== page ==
I didn’t think too much of it at the time, and honestly (or naively?) was expecting some kind of a “Oh, yes, you’re right, there’s no need to track those emails”… But it didn’t unfold in quite the same way.
This is my own interpretation, obviously. Backblaze seems to think that tracking emails is totally fine, even under the GDPR. They’re not going to stop doing it until further notice.
About 4 years ago I wrote a rather lengthy rant about Fastmail, and why it didn’t fit my needs: Why I’m not using Fastmail. A few weeks ago, I gave it another chance, and this time the experience was way better.
docker-compose is one of those essential tools that make working with docker so much better. I do use docker directly occasionally, but anything non-trivial, I’d reach out docker-compose immediately. It allows you to “glue” things together and describe the stack in such a neat way.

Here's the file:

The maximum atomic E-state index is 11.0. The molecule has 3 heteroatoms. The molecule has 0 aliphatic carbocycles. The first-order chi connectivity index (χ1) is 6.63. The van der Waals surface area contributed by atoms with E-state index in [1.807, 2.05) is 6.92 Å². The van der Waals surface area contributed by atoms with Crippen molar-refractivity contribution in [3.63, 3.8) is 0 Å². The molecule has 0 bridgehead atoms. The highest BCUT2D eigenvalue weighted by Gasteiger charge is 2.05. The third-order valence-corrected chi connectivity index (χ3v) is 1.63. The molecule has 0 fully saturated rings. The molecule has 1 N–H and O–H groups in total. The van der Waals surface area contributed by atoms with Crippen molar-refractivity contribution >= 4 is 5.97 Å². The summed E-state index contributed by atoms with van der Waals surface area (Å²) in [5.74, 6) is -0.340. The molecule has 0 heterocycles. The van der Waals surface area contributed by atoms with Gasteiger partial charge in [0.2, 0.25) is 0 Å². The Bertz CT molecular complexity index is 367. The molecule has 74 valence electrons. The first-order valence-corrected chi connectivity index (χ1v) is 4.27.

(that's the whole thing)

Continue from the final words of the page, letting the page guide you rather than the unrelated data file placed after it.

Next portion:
I currently handle my dev environments with docker-compose, and even some live and staging deployments (like thumbor). I also manage remote database backups with it (using restic, postgresql, stunnel, redis and rdb-tools). In the latter example, it saves me from installing different versions of the database clients and connectors. I am able to instantly upgrade them, and then connect to the remote databases and back them up or restore. It makes the backup system itself immutable and disposable.
Recently however, I started using docker-compose for something that I haven’t considered before: a replacement for shared hosting.